The interpersonal skills of recent U.S. entrants to the field of healthcare management

Diane Marie Howard, Douglas Silverstein


A national survey was conducted to determine the current state of senior executive perceptions of recent entrant
managers within corporate headquarters, hospital systems, and freestanding hospitals. The survey was constructed
based on leadership interpersonal competencies and competency-based career development programs. A total of 676 respondents returned a survey, representing 31% of the mailing sample.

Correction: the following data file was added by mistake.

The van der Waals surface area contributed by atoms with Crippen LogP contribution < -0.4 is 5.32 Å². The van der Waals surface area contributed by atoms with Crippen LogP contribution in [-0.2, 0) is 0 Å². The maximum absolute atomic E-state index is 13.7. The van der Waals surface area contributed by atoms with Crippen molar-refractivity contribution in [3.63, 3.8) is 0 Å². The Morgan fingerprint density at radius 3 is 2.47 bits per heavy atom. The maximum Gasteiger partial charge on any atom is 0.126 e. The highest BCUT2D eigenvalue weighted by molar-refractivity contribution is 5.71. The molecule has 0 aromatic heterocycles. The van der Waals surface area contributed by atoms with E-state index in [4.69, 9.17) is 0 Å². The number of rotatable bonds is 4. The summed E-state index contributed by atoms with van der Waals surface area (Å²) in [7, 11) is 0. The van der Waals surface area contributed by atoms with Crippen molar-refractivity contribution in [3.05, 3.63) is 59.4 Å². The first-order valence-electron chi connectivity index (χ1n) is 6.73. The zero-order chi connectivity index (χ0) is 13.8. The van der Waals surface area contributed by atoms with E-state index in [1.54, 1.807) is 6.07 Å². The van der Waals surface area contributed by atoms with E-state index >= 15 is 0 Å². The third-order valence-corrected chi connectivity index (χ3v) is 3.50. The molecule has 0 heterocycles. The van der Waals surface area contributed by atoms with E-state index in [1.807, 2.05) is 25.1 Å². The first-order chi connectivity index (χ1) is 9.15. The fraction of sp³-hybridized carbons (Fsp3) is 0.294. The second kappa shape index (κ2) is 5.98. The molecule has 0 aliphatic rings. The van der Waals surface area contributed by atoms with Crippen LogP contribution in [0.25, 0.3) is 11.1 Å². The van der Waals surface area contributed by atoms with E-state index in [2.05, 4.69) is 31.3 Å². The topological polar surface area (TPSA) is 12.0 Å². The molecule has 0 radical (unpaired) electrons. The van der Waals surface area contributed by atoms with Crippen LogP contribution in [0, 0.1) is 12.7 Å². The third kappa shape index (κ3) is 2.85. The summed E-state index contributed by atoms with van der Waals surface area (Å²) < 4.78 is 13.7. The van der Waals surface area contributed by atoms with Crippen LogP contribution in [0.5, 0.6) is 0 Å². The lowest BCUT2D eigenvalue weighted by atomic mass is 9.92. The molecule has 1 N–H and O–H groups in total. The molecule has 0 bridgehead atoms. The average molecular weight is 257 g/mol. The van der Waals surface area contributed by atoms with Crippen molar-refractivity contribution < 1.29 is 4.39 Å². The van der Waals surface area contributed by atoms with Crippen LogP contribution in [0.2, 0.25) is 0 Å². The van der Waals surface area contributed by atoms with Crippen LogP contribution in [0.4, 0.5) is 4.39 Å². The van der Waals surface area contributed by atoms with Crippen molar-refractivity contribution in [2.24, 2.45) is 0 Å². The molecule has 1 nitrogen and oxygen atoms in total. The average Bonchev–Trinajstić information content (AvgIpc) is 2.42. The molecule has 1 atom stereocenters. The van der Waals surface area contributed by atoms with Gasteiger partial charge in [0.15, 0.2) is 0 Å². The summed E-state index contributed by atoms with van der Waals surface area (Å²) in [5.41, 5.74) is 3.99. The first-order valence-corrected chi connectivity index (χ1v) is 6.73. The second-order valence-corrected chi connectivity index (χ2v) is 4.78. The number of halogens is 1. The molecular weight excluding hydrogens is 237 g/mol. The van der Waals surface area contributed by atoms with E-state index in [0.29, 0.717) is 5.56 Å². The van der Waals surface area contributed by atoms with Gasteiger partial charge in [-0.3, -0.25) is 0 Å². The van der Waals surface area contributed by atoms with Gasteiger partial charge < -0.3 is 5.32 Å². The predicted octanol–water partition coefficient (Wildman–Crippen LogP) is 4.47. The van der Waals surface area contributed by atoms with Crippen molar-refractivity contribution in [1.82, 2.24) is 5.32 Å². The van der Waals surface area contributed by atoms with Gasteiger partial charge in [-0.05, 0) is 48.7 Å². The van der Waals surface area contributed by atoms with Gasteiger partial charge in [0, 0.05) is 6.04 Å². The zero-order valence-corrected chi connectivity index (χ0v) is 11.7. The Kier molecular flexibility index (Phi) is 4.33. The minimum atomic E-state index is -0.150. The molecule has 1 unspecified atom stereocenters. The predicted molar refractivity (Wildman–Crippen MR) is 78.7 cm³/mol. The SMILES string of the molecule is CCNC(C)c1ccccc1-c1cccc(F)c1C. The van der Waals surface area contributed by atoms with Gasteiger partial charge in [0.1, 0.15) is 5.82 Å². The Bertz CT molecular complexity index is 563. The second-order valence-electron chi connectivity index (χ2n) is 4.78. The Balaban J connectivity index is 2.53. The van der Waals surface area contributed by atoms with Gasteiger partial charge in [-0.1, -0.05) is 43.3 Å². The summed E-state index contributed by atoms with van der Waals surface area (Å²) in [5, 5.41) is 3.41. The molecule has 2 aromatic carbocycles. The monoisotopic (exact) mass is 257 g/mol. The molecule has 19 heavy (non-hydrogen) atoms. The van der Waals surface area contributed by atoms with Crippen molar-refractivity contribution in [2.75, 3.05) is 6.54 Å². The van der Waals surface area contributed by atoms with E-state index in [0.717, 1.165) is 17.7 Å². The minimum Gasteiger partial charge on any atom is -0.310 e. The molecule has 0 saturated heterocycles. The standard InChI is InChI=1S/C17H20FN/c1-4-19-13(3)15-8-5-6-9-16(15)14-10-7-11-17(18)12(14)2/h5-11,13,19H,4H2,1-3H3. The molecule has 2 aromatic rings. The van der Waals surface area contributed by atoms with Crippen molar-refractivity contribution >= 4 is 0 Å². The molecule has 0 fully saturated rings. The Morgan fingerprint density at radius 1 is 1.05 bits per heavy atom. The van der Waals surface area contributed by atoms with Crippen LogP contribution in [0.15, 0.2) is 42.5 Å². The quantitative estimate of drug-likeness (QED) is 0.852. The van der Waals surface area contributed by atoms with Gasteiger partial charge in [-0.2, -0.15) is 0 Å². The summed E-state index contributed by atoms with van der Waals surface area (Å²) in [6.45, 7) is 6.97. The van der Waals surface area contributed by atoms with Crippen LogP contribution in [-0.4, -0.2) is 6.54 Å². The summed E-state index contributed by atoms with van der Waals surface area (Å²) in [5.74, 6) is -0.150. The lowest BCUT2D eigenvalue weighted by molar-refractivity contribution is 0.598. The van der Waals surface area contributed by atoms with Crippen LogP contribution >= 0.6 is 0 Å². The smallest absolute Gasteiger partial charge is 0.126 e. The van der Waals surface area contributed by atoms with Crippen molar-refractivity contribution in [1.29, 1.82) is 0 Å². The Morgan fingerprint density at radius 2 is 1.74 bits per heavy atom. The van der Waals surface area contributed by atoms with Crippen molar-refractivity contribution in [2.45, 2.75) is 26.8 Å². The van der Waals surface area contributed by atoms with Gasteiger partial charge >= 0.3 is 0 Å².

The goal of the research was to determine the perceptions that senior executives have about the interpersonal skills of recent entrants to the field of health care management and identify best practices for organizational training of such entrants. Findings reveal that senior executives view the recent entrant manager favorably regardless of age, gender, education, and non-clinical/clinical background. Senior executives also observed the need to require additional training of recent entrant managers in areas of management skills on understanding organizational politics, using a variety of techniques to influence others, handling difficult people or situations using diplomacy, confronting others about their mistakes, and exercising authority.


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Journal of Hospital Administration

ISSN 1927-6990(Print)   ISSN 1927-7008(Online)

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